Back to the travellers and their songs… Some say travellers were the remnants of clans broken at the battle of Culloden, whilst others saw them as the descendants of an older metalworking caste, hence their other name – tinkers. Until relatively recently they followed a traditional way of life, moving through the land on intersecting routes governed by seasonal farm work or opportunities to profit from their prowess as tinsmiths, basket weavers or by busking on the bagpipes or passing the hat when singing at hiring fairs and markets. The richness of their oral culture was unknown by the outside world until the poet and folklorist, Hamish Henderson, began to seek out and record their singers and storytellers in the 1950s. At this time most travellers were in various stages of integration with the settled community. This was the case with Jeannie (Regina) Robertson, the doyen of ballad singers and Henderson’s greatest discovery, who had settled in Aberdeen. Her brother Willie and his son Stanley were pipers and singers, with Stanley lauded as the ‘master storyteller of the travelling people’. As well as Willie, Jeannie and Stanley also sang Johnnie the Brine, and Jeannie’s legacy was carried forward by her daughter Lizzie (Higgins). Although settled in the city the Robertsons had continued to take to the road each summer with horse and cart; following the old roads and camping places and maintaining their travelling identity.
Uniquely within the arts establishment, the Edinburgh artist and gallery director, Richard Demarco celebrated Jeannie Robertson in his gallery in the late 60s. He later featured her daughter, Lizzie Higgins as part of his international summer school; Edinburgh Arts in 1972.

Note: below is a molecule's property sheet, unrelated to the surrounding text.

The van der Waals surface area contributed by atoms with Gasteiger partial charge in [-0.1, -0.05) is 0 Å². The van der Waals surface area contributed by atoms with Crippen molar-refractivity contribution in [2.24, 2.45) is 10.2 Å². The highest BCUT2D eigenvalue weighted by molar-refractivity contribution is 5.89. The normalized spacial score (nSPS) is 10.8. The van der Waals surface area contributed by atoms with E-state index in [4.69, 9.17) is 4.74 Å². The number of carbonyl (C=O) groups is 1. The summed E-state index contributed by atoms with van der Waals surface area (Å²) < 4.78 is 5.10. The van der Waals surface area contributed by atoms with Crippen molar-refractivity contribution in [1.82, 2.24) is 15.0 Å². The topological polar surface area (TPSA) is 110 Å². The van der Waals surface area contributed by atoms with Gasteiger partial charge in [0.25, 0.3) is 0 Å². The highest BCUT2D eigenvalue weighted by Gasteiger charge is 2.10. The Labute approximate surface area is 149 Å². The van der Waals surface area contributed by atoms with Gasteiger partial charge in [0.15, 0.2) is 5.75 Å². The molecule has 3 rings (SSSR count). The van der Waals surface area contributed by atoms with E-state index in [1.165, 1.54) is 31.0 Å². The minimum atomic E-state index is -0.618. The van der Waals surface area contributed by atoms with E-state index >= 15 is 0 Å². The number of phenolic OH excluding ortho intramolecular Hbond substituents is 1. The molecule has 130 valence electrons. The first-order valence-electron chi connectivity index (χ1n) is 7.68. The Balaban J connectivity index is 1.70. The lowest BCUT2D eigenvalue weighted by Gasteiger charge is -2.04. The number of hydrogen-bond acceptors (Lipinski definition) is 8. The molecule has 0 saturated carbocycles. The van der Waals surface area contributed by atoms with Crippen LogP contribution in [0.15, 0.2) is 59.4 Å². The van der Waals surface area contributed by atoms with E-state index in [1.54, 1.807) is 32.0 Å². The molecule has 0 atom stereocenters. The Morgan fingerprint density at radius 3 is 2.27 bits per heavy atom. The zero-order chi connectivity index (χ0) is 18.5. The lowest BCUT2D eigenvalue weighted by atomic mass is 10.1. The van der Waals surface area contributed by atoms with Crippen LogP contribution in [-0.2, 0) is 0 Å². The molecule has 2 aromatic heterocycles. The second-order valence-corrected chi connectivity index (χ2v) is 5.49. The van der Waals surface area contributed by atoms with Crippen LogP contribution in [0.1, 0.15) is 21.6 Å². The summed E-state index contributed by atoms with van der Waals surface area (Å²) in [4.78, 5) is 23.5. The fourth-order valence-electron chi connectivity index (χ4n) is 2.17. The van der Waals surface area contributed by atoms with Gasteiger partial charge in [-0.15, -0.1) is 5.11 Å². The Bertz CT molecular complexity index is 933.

Richard had famously introduced the German polymath, Joseph Beuys to the English-speaking world through the groundbreaking exhibition – Strategy: Get Arts, at the 1970 Edinburgh International Festival. When Beuys arrived on a preliminary visit, Demarco immediately took him out of Edinburgh to ‘the real Scotland’. Travelling north west to Argyll, Beuys voiced his disquiet at the scarring of the landscape by deep ploughing for commercial forestry. It was then on to the wilderness of Rannoch Moor where Beuys was inspired to make his performance Celtic Kinloch Rannoch: the Scottish Symphony for the Edinburgh exhibition. At the launch this summer for the publication, Demarco 2020, from Strategy: Get Arts, to the Future, the 91 year old Demarco spoke passionately about Beuys in this, the centenary of his birth. Holding a tiny oak seedling in a pot, he remembered Beuys the environmentalist and co-founder of the German Green Party. He recalled being present at the exhibition Documenta 7, at Kassel in 1982, where Beuys had planted the first oak tree in what would become his greatest work: 7,000 Oaks – city forestation instead of city administration. The planting was completed five years later at Documenta 8 by Beuys’ son, on the first anniversary of his father’s death. Demarco exhorted his audience, on a hillside above the river Tay, to respond to Beuys by planting 7,000 oaks above the river valley. He also recalled his 1982 interview in Kassel in which Beuys said he chose the number 7,000 as one which will be a very strong visible result in 300 years.